It was acceptable in the 80s – Part II

Wednesday, 3 March 2010


The 1980s were a decade of transition for cycling. The classic form of the sport slowly moved into the modern era of technology, fashion and science. This is the second part of a recurring flashback to this decade. This time, it’s five races that no longer exist.

1. Grand Prix des Amériques
Pro racing hit North America properly for the first time with the Grand Prix des Amériques. Why the French name? Because it was run in Quebec’s capital city, Montréal. Featuring a hilly and selective course, this race was first run in 1988 and featured some strong winners. Steve Bauer picked up a home win in the first edition. At the time the media recognised that cycling was going global but if today this phenomenon has expanded, things have not changed too much. The race stopped in 1992 but the for 2010 the UCI Pro Tour returns with two races in Canada.

2. The Tour de Trump
Stage racing came to the US in 1989. Unlike today’s Tour of California, the US’s premier bike race was on the East Coast and took in a route in New York, Pennsylvania, Virginia before finishing outside Donald Trump’s casino in Atlantic City, New Jersey. The event later become the Tour Dupont, sponsored by the US chemical company that owns the patent to Lycra. But it stopped in the mid-90s.

3. Bordeaux – Paris

Whilst some races were starting in the 1980s, others were stopping. Bordeaux – Paris was first run in 1892 but it stopped in 1988.

Unlike most other races, this was partially a derny race. By this, riders would sit behind a type of motorbike called a derny and benefit from the draft. Effectively this was a motorpaced race, allowing riders to increase their speed and thereby cover the enormous distance quicker, although riders only got to sit behind the derny as they drew closer to Paris. It was 600km long and ridden in one go. No typo, that’s 600km.

Today you can take a TGV train from the city of Bordeaux to Paris in three hours. The train is deceptive, you go from the south of France, a land of wine and sunshine to the French capital with its colder northern European attitude within three hours. But on a bike the distance is enormous and you’d appreciate the difference. The race was dropped from the calendar, partially because it was too hard and had become too much of a specialist effort.

3. The Nissan Classic.

Despite the name “classic”, it was neither a one day race nor a long standing race. Effectively the Tour of Ireland, this began in 1985 but stopped in 1992. Previous Tours had taken place but this race took off again thanks to the home popularity of Sean Kelly and Stephen Roche, supported by Martin Early and Paul Kimmage.

4. Super Prestige Pernod International
This wasn’t a race but a season-long ranking. Established in the 1950s it was well worth winning and treated seriously by many riders. Unlike today’s UCI Pro Tour, this was not a trophy you collected as a bonus after a good year: it was an honour in its own right. But it fizzled out in 1988, first because a new French law banned alcoholo and tobacco advertising and Pernod was a drinks company but also because the forerunner to the UCI, the FICP was introducing a new ranking system, the FICP points and the Coupe du Monde or World Cup.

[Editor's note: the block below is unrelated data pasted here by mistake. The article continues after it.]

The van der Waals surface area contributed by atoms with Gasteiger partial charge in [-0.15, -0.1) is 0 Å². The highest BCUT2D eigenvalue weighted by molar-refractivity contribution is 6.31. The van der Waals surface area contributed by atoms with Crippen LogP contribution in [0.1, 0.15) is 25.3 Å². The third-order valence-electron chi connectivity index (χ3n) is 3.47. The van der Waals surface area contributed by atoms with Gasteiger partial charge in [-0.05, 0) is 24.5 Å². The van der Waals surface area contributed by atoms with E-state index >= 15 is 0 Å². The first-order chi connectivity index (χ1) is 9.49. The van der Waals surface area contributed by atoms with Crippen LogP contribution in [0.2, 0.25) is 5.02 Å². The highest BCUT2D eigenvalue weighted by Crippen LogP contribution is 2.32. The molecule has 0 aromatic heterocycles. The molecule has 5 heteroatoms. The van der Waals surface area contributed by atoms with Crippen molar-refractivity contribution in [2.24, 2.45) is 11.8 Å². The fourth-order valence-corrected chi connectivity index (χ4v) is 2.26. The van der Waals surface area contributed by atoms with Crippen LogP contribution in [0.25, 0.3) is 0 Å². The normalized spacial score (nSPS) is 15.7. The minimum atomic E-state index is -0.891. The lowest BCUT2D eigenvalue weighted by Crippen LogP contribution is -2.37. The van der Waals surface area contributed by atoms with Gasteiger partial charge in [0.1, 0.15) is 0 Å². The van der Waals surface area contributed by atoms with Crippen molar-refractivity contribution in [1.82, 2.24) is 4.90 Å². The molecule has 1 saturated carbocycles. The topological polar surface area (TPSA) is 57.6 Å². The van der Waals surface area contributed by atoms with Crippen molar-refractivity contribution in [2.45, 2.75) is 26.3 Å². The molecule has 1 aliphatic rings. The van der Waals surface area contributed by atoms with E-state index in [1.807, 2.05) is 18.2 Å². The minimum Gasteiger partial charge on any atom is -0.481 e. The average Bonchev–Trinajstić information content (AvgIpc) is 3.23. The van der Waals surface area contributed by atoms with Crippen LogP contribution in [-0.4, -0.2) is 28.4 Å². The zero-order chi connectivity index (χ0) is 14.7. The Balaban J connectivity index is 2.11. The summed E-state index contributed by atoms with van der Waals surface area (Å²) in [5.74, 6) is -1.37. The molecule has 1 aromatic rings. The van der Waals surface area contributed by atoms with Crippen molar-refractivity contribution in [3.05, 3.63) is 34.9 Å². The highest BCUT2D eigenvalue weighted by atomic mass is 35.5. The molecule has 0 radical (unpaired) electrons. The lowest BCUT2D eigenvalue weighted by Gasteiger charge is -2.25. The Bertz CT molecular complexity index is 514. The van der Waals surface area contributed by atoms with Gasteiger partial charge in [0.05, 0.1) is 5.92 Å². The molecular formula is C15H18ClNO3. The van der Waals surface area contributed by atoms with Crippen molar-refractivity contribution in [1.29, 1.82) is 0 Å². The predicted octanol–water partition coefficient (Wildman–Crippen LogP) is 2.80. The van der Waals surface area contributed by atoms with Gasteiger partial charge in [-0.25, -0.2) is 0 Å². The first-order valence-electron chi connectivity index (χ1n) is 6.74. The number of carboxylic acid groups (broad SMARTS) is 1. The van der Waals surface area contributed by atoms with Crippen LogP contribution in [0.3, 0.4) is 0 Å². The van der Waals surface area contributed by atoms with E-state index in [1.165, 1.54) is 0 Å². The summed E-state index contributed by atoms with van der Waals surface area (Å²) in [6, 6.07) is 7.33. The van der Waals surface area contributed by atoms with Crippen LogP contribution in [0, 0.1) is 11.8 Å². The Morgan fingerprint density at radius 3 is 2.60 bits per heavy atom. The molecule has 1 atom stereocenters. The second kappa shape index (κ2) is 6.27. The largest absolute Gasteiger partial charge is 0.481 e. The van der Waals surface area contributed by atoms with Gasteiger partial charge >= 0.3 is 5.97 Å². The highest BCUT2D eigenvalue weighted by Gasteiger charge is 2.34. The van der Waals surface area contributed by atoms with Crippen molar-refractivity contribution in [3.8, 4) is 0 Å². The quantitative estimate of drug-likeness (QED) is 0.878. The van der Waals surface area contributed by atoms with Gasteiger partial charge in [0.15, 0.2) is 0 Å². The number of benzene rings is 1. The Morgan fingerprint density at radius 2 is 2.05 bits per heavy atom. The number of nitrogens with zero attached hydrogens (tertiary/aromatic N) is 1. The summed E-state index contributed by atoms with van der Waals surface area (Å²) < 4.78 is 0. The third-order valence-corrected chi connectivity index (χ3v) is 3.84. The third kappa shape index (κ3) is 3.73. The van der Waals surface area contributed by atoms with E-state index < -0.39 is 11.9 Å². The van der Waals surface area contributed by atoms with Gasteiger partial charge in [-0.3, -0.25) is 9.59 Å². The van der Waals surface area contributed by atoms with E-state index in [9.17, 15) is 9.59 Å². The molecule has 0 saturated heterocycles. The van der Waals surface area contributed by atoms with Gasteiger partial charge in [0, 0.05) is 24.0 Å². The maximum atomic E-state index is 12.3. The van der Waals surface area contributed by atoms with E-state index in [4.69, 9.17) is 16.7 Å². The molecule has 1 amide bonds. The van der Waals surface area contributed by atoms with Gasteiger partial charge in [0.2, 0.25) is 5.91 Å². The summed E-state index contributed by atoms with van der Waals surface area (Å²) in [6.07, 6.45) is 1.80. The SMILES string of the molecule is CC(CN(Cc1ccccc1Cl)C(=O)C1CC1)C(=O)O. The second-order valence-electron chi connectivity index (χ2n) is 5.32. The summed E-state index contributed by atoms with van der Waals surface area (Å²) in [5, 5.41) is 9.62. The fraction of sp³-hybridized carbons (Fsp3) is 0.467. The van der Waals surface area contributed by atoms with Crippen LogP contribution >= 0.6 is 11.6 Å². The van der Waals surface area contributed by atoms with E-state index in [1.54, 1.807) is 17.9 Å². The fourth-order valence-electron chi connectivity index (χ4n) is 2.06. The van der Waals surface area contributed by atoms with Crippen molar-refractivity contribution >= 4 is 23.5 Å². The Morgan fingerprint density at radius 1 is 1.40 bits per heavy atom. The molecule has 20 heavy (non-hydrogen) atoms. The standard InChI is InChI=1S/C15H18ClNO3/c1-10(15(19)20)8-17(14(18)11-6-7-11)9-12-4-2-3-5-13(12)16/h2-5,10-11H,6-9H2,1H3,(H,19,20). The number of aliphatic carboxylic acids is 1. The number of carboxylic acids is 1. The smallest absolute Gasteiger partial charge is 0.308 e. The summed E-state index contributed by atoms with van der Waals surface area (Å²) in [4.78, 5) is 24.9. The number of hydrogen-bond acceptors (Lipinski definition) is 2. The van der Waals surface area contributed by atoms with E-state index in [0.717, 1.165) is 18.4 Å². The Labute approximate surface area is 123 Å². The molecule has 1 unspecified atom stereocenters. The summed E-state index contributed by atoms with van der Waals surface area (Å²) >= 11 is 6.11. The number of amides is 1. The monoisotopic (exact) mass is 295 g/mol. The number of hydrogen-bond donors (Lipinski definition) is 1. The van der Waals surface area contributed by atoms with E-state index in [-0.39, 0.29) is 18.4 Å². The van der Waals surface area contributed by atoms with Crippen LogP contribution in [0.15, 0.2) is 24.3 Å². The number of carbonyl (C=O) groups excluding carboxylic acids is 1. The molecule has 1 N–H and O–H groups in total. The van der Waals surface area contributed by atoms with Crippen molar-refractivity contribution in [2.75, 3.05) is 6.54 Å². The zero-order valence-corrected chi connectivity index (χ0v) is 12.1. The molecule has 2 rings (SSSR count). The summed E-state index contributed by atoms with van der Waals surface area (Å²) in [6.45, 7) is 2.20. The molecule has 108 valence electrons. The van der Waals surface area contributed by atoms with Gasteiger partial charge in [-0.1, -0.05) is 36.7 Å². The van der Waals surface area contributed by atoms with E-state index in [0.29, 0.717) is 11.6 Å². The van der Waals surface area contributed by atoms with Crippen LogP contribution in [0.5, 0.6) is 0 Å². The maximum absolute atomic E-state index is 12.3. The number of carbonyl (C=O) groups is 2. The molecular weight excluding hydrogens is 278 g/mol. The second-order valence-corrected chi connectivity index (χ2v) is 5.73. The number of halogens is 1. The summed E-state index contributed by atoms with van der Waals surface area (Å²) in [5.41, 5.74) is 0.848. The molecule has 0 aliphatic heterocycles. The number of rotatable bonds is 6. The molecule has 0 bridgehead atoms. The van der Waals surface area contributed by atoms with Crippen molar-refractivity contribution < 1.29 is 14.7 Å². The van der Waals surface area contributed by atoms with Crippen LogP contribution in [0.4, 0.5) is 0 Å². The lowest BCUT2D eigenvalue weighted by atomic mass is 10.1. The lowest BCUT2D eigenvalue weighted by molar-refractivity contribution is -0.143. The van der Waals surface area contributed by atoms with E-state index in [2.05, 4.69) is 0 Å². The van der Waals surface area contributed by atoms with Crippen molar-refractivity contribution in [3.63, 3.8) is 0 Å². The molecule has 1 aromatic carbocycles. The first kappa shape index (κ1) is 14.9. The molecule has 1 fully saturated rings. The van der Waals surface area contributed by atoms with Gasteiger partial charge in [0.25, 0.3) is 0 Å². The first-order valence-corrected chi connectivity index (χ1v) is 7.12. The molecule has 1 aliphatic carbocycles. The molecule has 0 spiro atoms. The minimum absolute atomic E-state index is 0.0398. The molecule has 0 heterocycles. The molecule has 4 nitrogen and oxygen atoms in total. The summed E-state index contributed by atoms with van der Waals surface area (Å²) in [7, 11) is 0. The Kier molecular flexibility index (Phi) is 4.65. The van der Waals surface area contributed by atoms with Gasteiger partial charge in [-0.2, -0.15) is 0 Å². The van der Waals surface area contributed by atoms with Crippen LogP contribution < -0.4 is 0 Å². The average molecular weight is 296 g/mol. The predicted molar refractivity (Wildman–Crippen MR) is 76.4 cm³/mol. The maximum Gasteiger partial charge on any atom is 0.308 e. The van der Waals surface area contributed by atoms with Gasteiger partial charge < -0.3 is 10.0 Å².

5. Columbian Cycling

Mention Colombia today and in a cycling context it might make you think about Mark Cavendish and his Columbia-HTC squad rather than the South American nation. That’s because if some races and trophies from the 1980s have been lost then we’ve also lost an entire country.

Go back to the 1980s and the Colombians were a real force in cycling, but only when the roads went uphill. Coming from a latin country with mountain passes far higher than anything you’d find in Europe, the likes of Fabio Parra (pictured). Lucho Herrera and Pablo Wilches were electrifying to watch. Parra in particular had a yo-yo style, he’d drop a rival and then wait for the rider to winch themselves back to his rear wheel before dropping him again, the regular accelerations would ruin all rivals. But as dominant as the Colombians were in the mountains, they struggled to hold their position in the bunch at other times.

But their place in 1980s legend is cemented by the arrival of Colombian teams, the Café de Columbia team. And no mention of the Colombians can go without the deafening commentators who would scream commentary down the phone line back to an attendant public in South America. The sport’s popularity has declined and there are few Colombians riding at a high level these days. If you’re interested in the subject then I’d recommend a read of Matt Rendell’s “Kings of the Mountains” which chronicles the rise and fall of Colombian cycling.

This is part of a recurring series of things that marked cycling in the 1980s. The other entries are:
It Was Acceptable in the 80’s – Part I
It Was Acceptable in the 80’s – Part II
It Was Acceptable in the 80’s – Part III
It Was Acceptable in the 80’s – Part IV
It Was Acceptable in the 80’s – Part V
It Was Acceptable in the 80’s – Part VI
It Was Acceptable in the 80’s – Part VII
It Was Acceptable in the 80’s – Part VIII
It Was Acceptable in the 80’s – Part IX
It Was Acceptable in the 80’s – Part X

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